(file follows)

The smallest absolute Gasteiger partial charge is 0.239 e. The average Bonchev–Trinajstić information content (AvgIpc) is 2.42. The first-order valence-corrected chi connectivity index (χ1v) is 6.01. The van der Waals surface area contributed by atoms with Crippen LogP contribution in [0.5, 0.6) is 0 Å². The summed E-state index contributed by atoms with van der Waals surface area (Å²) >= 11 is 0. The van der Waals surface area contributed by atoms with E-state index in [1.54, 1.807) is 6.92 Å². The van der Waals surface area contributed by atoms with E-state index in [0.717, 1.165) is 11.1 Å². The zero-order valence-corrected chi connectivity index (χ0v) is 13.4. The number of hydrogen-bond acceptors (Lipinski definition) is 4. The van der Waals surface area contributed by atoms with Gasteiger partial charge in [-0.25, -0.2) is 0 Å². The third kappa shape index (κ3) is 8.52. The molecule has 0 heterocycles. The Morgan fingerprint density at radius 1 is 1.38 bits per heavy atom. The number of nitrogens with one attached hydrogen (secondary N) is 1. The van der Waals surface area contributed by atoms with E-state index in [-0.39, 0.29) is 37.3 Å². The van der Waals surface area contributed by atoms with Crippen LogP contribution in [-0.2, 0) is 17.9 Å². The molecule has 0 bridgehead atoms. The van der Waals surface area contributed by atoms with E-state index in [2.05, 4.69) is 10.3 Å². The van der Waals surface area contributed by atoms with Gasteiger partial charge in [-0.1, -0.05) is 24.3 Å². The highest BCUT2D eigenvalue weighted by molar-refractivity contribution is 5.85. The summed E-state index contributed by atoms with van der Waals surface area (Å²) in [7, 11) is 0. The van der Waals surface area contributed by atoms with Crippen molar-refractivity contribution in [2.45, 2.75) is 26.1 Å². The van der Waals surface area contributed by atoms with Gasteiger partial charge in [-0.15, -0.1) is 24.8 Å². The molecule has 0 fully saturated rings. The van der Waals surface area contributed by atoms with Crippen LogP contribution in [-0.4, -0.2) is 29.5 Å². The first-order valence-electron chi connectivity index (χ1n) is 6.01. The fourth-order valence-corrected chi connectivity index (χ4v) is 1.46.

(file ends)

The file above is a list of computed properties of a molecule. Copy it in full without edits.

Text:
The smallest absolute Gasteiger partial charge is 0.239 e. The average Bonchev–Trinajstić information content (AvgIpc) is 2.42. The first-order valence-corrected chi connectivity index (χ1v) is 6.01. The van der Waals surface area contributed by atoms with Crippen LogP contribution in [0.5, 0.6) is 0 Å². The summed E-state index contributed by atoms with van der Waals surface area (Å²) >= 11 is 0. The van der Waals surface area contributed by atoms with E-state index in [1.54, 1.807) is 6.92 Å². The van der Waals surface area contributed by atoms with E-state index in [0.717, 1.165) is 11.1 Å². The zero-order valence-corrected chi connectivity index (χ0v) is 13.4. The number of hydrogen-bond acceptors (Lipinski definition) is 4. The van der Waals surface area contributed by atoms with Gasteiger partial charge in [-0.25, -0.2) is 0 Å². The third kappa shape index (κ3) is 8.52. The molecule has 0 heterocycles. The Morgan fingerprint density at radius 1 is 1.38 bits per heavy atom. The number of nitrogens with one attached hydrogen (secondary N) is 1. The van der Waals surface area contributed by atoms with E-state index in [-0.39, 0.29) is 37.3 Å². The van der Waals surface area contributed by atoms with Crippen LogP contribution in [-0.2, 0) is 17.9 Å². The molecule has 0 bridgehead atoms. The van der Waals surface area contributed by atoms with E-state index in [2.05, 4.69) is 10.3 Å². The van der Waals surface area contributed by atoms with Gasteiger partial charge in [-0.1, -0.05) is 24.3 Å². The highest BCUT2D eigenvalue weighted by molar-refractivity contribution is 5.85. The summed E-state index contributed by atoms with van der Waals surface area (Å²) in [7, 11) is 0. The van der Waals surface area contributed by atoms with Crippen molar-refractivity contribution in [2.45, 2.75) is 26.1 Å². The van der Waals surface area contributed by atoms with Gasteiger partial charge in [-0.15, -0.1) is 24.8 Å². The molecule has 0 fully saturated rings. The van der Waals surface area contributed by atoms with Crippen LogP contribution in [-0.4, -0.2) is 29.5 Å². The first-order valence-electron chi connectivity index (χ1n) is 6.01. The fourth-order valence-corrected chi connectivity index (χ4v) is 1.46.